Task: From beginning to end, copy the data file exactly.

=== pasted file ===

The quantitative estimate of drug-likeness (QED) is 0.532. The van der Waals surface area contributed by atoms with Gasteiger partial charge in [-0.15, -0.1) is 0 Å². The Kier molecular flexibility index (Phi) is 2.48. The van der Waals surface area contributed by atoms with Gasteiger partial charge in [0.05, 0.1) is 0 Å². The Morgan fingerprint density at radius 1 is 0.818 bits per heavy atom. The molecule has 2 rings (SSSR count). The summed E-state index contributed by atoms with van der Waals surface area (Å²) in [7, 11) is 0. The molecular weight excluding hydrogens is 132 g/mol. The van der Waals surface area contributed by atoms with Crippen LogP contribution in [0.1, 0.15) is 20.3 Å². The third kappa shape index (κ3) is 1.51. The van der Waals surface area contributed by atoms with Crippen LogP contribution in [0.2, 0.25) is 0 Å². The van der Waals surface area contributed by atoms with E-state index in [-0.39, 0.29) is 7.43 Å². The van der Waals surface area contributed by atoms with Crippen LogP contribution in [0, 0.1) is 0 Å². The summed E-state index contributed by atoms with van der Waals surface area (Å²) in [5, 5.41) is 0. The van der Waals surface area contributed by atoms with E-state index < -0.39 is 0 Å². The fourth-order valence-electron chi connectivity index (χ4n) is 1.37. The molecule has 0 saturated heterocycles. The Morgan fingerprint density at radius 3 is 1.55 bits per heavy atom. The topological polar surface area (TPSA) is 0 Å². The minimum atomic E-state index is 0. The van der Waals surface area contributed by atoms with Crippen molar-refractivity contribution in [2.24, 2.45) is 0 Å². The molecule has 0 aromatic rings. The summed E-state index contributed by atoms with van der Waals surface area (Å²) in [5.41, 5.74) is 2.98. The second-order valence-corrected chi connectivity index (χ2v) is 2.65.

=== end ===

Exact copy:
The quantitative estimate of drug-likeness (QED) is 0.532. The van der Waals surface area contributed by atoms with Gasteiger partial charge in [-0.15, -0.1) is 0 Å². The Kier molecular flexibility index (Phi) is 2.48. The van der Waals surface area contributed by atoms with Gasteiger partial charge in [0.05, 0.1) is 0 Å². The Morgan fingerprint density at radius 1 is 0.818 bits per heavy atom. The molecule has 2 rings (SSSR count). The summed E-state index contributed by atoms with van der Waals surface area (Å²) in [7, 11) is 0. The molecular weight excluding hydrogens is 132 g/mol. The van der Waals surface area contributed by atoms with Crippen LogP contribution in [0.1, 0.15) is 20.3 Å². The third kappa shape index (κ3) is 1.51. The van der Waals surface area contributed by atoms with Crippen LogP contribution in [0.2, 0.25) is 0 Å². The van der Waals surface area contributed by atoms with E-state index in [-0.39, 0.29) is 7.43 Å². The van der Waals surface area contributed by atoms with Crippen LogP contribution in [0, 0.1) is 0 Å². The summed E-state index contributed by atoms with van der Waals surface area (Å²) in [5, 5.41) is 0. The van der Waals surface area contributed by atoms with E-state index < -0.39 is 0 Å². The fourth-order valence-electron chi connectivity index (χ4n) is 1.37. The molecule has 0 saturated heterocycles. The Morgan fingerprint density at radius 3 is 1.55 bits per heavy atom. The topological polar surface area (TPSA) is 0 Å². The minimum atomic E-state index is 0. The van der Waals surface area contributed by atoms with Crippen molar-refractivity contribution in [2.24, 2.45) is 0 Å². The molecule has 0 aromatic rings. The summed E-state index contributed by atoms with van der Waals surface area (Å²) in [5.41, 5.74) is 2.98. The second-order valence-corrected chi connectivity index (χ2v) is 2.65.